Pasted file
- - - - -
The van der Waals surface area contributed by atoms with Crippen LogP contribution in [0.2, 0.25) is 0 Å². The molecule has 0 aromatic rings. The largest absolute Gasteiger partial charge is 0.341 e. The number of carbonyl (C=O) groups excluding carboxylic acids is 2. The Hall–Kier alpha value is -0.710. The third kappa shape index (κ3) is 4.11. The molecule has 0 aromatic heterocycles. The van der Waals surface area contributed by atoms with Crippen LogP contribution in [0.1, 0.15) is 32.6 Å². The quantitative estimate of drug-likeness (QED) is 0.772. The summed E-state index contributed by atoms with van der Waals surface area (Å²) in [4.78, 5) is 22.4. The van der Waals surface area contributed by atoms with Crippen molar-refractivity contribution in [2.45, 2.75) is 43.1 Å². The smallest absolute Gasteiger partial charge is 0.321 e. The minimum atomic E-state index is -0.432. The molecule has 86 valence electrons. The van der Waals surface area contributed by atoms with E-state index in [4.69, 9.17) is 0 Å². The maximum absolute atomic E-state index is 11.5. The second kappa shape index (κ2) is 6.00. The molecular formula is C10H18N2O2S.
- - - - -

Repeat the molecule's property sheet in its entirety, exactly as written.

The van der Waals surface area contributed by atoms with Crippen LogP contribution in [0.2, 0.25) is 0 Å². The molecule has 0 aromatic rings. The largest absolute Gasteiger partial charge is 0.341 e. The number of carbonyl (C=O) groups excluding carboxylic acids is 2. The Hall–Kier alpha value is -0.710. The third kappa shape index (κ3) is 4.11. The molecule has 0 aromatic heterocycles. The van der Waals surface area contributed by atoms with Crippen LogP contribution in [0.1, 0.15) is 32.6 Å². The quantitative estimate of drug-likeness (QED) is 0.772. The summed E-state index contributed by atoms with van der Waals surface area (Å²) in [4.78, 5) is 22.4. The van der Waals surface area contributed by atoms with Crippen molar-refractivity contribution in [2.45, 2.75) is 43.1 Å². The smallest absolute Gasteiger partial charge is 0.321 e. The minimum atomic E-state index is -0.432. The molecule has 86 valence electrons. The van der Waals surface area contributed by atoms with E-state index in [4.69, 9.17) is 0 Å². The maximum absolute atomic E-state index is 11.5. The second kappa shape index (κ2) is 6.00. The molecular formula is C10H18N2O2S.